UK's Johnson says he will have AztraZeneca jab, dismisses safety fears
Johnson dismissed questions in parliament about why several countries had suspended use of the product developed by the British-Swedish pharmaceutical company with scientists at Oxford University.
But he told lawmakers: "I finally got news and I've got to have my own jab, very shortly, I'm pleased to discover.
"It will certainly be Oxford AstraZeneca, that I will be having."
Johnson, who is 56, is among the next category of people being called for vaccination. The government hopes to have offered it to all adults by July.
Britain is also using a jab developed by Pfizer/BioNTech in its rollout programme but recipients do not normally get a choice.
Johnson wrote in the Times newspaper the "vaccine is safe and works extremely well".
His latest comments join a chorus of full-throated support for the AstraZeneca shot from Britain's political and royal establishment.
European countries including France, Spain and Germany are among those who have halted using the jab pending a review by the European Medicines Agency (EMA).
But Queen Elizabeth II's oldest son and heir, Prince Charles, on Wednesday criticised opposition to coronavirus vaccines, saying fear was unfounded.
"Who would have thought, for instance, that in the 21st century that there would be a significant lobby opposing vaccination, given its track record in eradicating so many terrible diseases," he said in an article in the Future Healthcare Journal.
Charles, who has been vocal in advocating the rollout of the vaccine among more reluctant minority communities in Britain, added the jab had the "potential to protect and liberate some of the most vulnerable in our society from coronavirus".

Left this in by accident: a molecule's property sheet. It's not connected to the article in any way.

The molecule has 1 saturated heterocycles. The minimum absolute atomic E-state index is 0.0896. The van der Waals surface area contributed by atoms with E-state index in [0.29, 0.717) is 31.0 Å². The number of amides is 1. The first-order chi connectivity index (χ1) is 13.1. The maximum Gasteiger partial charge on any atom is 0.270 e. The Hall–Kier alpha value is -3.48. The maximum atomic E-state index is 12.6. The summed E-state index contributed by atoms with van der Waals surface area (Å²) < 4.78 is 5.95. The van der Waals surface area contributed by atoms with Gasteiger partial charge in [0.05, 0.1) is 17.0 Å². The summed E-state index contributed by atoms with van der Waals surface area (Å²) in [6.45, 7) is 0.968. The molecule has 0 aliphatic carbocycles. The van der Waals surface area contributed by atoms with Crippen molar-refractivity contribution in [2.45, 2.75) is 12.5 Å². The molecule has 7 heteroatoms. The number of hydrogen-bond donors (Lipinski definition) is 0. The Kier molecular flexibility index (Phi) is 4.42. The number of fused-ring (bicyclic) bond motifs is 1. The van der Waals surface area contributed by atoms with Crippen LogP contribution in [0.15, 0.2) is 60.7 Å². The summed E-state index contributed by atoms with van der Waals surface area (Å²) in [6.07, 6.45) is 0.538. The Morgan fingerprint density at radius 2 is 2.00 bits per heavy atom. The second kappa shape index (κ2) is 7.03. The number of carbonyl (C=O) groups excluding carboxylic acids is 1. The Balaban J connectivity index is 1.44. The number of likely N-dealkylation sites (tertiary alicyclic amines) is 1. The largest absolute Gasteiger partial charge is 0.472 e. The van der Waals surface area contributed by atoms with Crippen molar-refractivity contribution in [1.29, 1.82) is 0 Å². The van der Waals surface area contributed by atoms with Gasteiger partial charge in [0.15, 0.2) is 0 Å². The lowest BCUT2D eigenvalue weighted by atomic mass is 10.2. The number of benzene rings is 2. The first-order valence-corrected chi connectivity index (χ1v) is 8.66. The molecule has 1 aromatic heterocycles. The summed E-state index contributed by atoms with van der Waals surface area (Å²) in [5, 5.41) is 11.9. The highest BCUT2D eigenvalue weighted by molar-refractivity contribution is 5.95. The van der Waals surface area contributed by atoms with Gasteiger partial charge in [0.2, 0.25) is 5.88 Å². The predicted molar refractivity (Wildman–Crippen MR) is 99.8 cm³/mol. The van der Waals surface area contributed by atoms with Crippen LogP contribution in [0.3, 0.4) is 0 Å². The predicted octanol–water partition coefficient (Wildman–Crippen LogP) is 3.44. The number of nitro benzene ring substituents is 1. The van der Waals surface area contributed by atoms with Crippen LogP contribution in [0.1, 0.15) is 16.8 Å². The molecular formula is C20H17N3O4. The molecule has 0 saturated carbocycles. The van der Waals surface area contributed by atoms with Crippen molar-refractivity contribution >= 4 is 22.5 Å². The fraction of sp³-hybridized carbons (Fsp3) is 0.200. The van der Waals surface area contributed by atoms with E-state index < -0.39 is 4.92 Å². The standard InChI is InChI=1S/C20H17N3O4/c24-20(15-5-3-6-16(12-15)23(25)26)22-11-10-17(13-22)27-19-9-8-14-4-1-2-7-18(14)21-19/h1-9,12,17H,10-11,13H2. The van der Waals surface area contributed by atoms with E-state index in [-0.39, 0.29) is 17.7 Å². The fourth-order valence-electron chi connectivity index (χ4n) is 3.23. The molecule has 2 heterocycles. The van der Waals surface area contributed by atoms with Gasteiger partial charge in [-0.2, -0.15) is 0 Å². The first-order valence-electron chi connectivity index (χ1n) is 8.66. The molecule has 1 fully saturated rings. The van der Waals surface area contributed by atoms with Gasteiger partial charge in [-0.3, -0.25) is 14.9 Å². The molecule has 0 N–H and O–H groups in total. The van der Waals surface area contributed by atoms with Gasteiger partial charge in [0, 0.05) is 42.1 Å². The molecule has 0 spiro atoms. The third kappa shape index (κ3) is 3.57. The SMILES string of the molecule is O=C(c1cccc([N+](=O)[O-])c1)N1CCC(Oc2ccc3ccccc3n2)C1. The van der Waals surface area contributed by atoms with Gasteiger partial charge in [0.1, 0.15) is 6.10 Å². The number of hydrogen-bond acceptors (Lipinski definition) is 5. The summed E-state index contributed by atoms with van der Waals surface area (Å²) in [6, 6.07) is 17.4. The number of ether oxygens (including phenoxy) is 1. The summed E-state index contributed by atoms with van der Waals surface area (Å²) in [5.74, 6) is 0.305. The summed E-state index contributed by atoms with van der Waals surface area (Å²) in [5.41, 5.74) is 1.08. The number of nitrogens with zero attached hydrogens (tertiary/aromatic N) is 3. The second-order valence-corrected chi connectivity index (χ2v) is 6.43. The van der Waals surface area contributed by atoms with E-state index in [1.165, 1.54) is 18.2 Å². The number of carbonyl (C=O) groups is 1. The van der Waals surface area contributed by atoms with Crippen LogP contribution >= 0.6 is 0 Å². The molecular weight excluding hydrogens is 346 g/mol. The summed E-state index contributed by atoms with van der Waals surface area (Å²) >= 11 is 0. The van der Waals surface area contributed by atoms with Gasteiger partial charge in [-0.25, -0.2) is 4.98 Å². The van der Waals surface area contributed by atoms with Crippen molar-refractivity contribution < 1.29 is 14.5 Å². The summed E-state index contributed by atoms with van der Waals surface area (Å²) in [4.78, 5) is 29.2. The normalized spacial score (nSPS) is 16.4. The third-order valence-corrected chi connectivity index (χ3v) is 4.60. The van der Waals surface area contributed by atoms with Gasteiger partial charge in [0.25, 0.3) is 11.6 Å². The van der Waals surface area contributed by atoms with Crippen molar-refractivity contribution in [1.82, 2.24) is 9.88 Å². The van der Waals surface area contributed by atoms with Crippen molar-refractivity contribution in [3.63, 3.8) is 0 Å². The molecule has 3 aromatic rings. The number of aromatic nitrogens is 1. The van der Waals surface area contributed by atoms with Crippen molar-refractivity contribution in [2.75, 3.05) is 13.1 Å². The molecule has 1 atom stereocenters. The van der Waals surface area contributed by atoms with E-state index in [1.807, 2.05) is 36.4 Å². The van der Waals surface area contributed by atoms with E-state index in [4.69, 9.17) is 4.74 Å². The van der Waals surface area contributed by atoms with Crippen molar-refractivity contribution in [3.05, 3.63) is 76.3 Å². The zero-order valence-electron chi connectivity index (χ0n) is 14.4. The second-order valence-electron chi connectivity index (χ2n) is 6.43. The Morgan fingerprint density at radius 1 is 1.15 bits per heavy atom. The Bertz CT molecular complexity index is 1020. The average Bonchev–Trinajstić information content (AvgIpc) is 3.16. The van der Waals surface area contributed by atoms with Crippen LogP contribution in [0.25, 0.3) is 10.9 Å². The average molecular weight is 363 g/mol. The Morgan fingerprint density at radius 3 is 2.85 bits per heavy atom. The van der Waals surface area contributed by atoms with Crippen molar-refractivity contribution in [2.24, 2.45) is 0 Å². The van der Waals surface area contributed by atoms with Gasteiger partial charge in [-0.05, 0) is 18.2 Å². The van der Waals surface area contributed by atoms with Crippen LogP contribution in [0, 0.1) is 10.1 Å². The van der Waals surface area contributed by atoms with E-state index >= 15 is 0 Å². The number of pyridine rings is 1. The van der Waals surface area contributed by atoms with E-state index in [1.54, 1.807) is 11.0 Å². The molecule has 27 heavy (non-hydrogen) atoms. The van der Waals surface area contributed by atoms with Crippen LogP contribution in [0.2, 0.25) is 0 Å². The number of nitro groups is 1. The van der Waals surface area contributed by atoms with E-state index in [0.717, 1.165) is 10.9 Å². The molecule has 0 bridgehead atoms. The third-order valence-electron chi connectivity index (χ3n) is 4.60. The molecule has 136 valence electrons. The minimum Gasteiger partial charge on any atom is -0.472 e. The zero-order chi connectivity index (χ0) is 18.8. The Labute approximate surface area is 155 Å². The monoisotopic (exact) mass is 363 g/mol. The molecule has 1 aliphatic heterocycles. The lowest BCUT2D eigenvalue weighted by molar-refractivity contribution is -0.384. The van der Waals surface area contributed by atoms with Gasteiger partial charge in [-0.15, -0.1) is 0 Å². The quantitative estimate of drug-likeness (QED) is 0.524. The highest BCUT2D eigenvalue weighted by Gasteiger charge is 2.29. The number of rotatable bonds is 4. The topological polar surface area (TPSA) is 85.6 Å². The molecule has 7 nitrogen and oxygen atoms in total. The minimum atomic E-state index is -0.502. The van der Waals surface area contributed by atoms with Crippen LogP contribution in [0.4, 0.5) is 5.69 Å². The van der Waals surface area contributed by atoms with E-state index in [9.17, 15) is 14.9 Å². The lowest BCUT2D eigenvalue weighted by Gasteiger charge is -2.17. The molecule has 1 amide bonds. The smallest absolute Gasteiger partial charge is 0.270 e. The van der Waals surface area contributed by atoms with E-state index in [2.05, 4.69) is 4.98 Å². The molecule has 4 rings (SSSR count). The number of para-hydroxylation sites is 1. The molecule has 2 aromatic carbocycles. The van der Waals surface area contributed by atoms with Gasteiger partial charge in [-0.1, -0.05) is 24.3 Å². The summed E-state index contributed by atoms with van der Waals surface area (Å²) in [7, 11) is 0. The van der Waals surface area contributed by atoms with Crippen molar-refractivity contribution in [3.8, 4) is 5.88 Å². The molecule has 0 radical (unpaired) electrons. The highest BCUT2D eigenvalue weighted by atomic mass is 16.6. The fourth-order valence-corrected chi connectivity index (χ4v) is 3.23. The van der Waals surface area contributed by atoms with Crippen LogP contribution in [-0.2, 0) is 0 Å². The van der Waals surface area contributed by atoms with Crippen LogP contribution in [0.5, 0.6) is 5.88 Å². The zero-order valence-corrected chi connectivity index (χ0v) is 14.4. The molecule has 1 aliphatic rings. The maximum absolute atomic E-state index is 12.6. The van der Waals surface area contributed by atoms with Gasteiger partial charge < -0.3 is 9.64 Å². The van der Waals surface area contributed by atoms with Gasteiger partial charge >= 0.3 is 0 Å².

The 72-year-old Prince of Wales tested positive for coronavirus last year and suffered mild symptoms. He had his first dose of a vaccine in February.
His wife, Camilla, 73, confirmed on Tuesday she had been given the AstraZeneca shot.
"You take what you are given," she said as the pair visited a vaccination centre at a north London mosque, adding that she had no ill effects.
Professor Jeremy Brown, from government advisory body the Joint Committee on Vaccination and Immunisation (JCVI) said suspension of the jab was "not logical".
"There is the concern that what's happening in Europe might make people in the UK less confident in the AstraZeneca vaccine," he told broadcaster ITV.
In a newspaper article published on Wednesday, Health Secretary Matt Hancock said there was "no evidence" that vaccines caused blood clots.
The EMA, the World Health Organization and Britain's Medicines and Healthcare products Regulatory Agency have all backed the AstraZeneca jab, he wrote in The Sun.
"The rate of reported cases (of clots) among the people vaccinated is lower than what would be expected to happen naturally in the general population," he wrote.
Britain has given nearly 25 million people a first dose of a Covid vaccine -- including 11 million doses of the AstraZeneca jab -- after starting a mass inoculation programme in December last year.
Vaccinations are seen as central to getting Britain out of lockdown and back to normality.
France and Italy have said they will "promptly restart" giving the jab if the EMA review allows it.
As Britain has surged ahead with its vaccination programme, European countries have been accused of playing politics to distract from their sluggish inoculation rollouts.
European leaders were angered in January after AstraZeneca announced it was unable to deliver the agreed numbers of jabs to the bloc.